For some reason, whenever the Coen Brothers release a new film, there is a lot of talk about whether the film is a “major” or “minor” entry in the brothers’ oeuvre. I reject this notion entirely, as trying to evaluate each movie in their filmography this way is shallow at best. With the best filmmakers, there are arguments to be made in favor of greatness concerning most of their films, and Inside Llewyn Davis is no exception.
Set in 1961, the film follows a week in the life of Llewyn Davis (Oscar Isaac), a solo folk act in Greenwich Village. Over the course of the week, Davis interacts with various aspects of the folk scene as he cruises from couch to couch while trying to make ends meet. Among his friends and acquaintances are musicians Jim and Jean Berkey (Justin Timberlake and Carey Mulligan), Roland Turner (John Goodman), Al Cody (Adam Driver), and others.
There isn’t a strong plot, but the film doesn’t suffer from a slow pace or vignette feel. It’s not that each incident in the film seems like it has a monumental effect on Davis’ life, rather like a folk song, it reveals something about our perception of the man. The film itself is structured like a folk song, seeming to end at the beginning, while the verses and chorus add new details and surprises along the way.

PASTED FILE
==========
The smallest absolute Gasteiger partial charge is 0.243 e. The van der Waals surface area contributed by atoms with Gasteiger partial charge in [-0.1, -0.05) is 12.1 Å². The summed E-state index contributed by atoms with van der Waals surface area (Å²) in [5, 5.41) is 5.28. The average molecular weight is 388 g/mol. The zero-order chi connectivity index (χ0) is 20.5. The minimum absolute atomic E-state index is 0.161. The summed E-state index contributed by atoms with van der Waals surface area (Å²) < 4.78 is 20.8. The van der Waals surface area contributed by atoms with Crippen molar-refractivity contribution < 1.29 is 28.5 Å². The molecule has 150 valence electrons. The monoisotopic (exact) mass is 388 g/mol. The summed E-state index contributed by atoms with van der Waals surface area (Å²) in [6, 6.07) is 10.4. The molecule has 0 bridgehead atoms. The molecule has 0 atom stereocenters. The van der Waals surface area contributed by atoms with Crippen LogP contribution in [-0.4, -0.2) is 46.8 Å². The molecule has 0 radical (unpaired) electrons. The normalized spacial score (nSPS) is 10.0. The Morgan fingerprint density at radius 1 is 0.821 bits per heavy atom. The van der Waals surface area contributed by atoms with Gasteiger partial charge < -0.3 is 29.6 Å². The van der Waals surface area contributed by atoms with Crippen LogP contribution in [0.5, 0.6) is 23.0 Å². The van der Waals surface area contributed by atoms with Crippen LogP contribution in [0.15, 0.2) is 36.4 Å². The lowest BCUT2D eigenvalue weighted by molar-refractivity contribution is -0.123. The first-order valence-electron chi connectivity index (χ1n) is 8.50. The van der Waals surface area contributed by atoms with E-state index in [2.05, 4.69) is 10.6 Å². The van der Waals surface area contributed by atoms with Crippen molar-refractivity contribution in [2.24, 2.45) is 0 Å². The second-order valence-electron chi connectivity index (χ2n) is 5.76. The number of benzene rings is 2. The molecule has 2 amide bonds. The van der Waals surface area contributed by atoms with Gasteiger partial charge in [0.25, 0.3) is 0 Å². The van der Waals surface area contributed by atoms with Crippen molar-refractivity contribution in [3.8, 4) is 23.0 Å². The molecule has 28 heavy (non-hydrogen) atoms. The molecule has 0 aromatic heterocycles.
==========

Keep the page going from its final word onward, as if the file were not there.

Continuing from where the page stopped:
Despite the seriousness of this review so far, Inside Llewyn Davis is absolutely a comedy. It’s not a farce or screwball, but rather the humor stems from the character’s perspective, and that signature Coen take on the absurdities of life. Llewyn is a wanderer, and one who tries very hard to appear less vulnerable than he actually is on the inside.
Davis himself is a tortured protagonist, and the film reveals the source of his pain gradually, so that we come to understand him first as an observer. Isaac gives a naturalistic performance, fully inhabiting the character as well as giving dynamic musical performances that convey many different emotions over the course of the film.
Inside Llewyn Davis is one of my favorite films of the year, as well as one of my favorite films from the Coens, even just upon my initial viewing. The film accomplishes everything it sets out to do, whether commenting on the folk scene, New York, or the subject of loss. A fully realized vision exceptionally executed.
Inside Llewyn Davis opens in Philly area theaters today.